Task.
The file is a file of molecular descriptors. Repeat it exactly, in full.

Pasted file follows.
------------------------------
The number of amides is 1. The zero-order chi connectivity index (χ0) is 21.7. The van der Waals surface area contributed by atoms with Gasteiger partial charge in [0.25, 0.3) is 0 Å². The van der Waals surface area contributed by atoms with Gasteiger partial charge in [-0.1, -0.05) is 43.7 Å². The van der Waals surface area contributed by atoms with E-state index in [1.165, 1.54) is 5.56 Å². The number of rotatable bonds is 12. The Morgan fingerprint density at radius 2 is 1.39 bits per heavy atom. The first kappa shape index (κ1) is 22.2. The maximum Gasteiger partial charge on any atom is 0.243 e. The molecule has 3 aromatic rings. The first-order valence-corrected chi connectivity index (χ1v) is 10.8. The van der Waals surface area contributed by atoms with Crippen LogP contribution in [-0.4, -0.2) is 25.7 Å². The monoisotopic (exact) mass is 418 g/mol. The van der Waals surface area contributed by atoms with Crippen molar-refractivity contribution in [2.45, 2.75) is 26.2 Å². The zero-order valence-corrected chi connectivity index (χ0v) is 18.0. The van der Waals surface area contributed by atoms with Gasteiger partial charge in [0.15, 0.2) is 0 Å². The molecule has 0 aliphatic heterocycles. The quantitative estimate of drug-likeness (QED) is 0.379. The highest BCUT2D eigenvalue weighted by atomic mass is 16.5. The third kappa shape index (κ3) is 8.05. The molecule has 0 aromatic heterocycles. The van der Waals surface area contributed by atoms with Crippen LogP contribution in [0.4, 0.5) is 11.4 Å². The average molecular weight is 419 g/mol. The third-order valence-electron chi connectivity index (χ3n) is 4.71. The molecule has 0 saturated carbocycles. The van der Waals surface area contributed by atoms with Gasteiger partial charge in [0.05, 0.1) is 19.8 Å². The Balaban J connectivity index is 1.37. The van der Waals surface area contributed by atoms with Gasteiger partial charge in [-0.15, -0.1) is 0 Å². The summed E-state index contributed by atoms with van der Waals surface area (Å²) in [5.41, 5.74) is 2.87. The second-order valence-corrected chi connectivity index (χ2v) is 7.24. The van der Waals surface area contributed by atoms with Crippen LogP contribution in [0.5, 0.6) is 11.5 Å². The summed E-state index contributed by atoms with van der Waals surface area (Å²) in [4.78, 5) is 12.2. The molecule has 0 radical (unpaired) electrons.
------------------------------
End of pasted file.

The number of amides is 1. The zero-order chi connectivity index (χ0) is 21.7. The van der Waals surface area contributed by atoms with Gasteiger partial charge in [0.25, 0.3) is 0 Å². The van der Waals surface area contributed by atoms with Gasteiger partial charge in [-0.1, -0.05) is 43.7 Å². The van der Waals surface area contributed by atoms with E-state index in [1.165, 1.54) is 5.56 Å². The number of rotatable bonds is 12. The Morgan fingerprint density at radius 2 is 1.39 bits per heavy atom. The first kappa shape index (κ1) is 22.2. The maximum Gasteiger partial charge on any atom is 0.243 e. The molecule has 3 aromatic rings. The first-order valence-corrected chi connectivity index (χ1v) is 10.8. The van der Waals surface area contributed by atoms with Crippen LogP contribution in [-0.4, -0.2) is 25.7 Å². The monoisotopic (exact) mass is 418 g/mol. The van der Waals surface area contributed by atoms with Crippen molar-refractivity contribution in [2.45, 2.75) is 26.2 Å². The zero-order valence-corrected chi connectivity index (χ0v) is 18.0. The van der Waals surface area contributed by atoms with Gasteiger partial charge in [0.15, 0.2) is 0 Å². The molecule has 0 aliphatic heterocycles. The quantitative estimate of drug-likeness (QED) is 0.379. The highest BCUT2D eigenvalue weighted by atomic mass is 16.5. The third kappa shape index (κ3) is 8.05. The molecule has 0 aromatic heterocycles. The van der Waals surface area contributed by atoms with Crippen LogP contribution in [0.4, 0.5) is 11.4 Å². The average molecular weight is 419 g/mol. The third-order valence-electron chi connectivity index (χ3n) is 4.71. The molecule has 0 saturated carbocycles. The van der Waals surface area contributed by atoms with Gasteiger partial charge in [0.05, 0.1) is 19.8 Å². The Balaban J connectivity index is 1.37. The van der Waals surface area contributed by atoms with Gasteiger partial charge in [-0.15, -0.1) is 0 Å². The summed E-state index contributed by atoms with van der Waals surface area (Å²) in [5.41, 5.74) is 2.87. The second-order valence-corrected chi connectivity index (χ2v) is 7.24. The van der Waals surface area contributed by atoms with Crippen LogP contribution in [0.5, 0.6) is 11.5 Å². The summed E-state index contributed by atoms with van der Waals surface area (Å²) in [4.78, 5) is 12.2. The molecule has 0 radical (unpaired) electrons.